These past couple years have exposed the fallacy in expecting our norm dependent process to hold up under the current age of polarization and tribalism. Just look at the recent congressional hearing of Peter Strzok to witness the overwhelming retreat into tribalistic politics as opposed to demonstrating a concern for investigating the intentional hacking of our election by foreign agents.
Just like macroeconomic researchers spent decades trying to design an economic management system that could smooth out the business cycle and promote long term growth, we need to invest in designing mechanisms in our political system that check the short term swings that come with changing political regimes.
Things like term limits on Supreme Court justices to prevent it from becoming out of step with a changing electorate, passing laws to explicitly codify norms like presidents releasing their tax returns, and enforcing the idea of one person one vote are good steps.
But there is a larger need to decouple things to limit the power that any individual actor can have.
Adding term limits fits under this umbrella because it would decouple the prospect of lifetime appointments from presidential elections and reduce its influence on voting behavior.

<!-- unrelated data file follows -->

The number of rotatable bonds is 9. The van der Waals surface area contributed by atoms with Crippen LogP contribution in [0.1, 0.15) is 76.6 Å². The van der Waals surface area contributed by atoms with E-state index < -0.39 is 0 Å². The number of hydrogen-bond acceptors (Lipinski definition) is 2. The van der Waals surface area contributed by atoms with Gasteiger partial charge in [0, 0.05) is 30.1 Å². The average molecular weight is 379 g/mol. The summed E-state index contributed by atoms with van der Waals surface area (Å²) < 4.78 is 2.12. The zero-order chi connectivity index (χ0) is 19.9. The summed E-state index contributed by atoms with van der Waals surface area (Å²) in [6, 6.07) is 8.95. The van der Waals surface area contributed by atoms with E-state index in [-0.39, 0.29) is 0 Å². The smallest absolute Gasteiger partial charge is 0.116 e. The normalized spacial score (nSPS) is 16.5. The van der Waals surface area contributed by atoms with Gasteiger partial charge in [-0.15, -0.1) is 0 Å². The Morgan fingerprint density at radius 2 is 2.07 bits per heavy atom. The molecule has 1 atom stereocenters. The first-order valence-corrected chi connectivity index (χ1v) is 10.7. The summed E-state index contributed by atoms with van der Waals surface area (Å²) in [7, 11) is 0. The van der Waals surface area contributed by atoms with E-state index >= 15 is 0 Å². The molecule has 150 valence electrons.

Another example would be automatically drawing congressional districts through nonpartisan boards or computer simulations to reduce the incentive for gerrymandering and institutionalizing the ability to advantage one’s own side.
We need to redesign the system in order to reduce the salience of power grabs and anti-democratic behavior.
Designing these solutions will take time and won’t be easy, but every system needs reform to ensure it stands the test of time. We have recognized the importance of buffeting downturns in the economy, and it is time we do the same with our political system by removing the reliance on well acting individuals in the functioning of the system.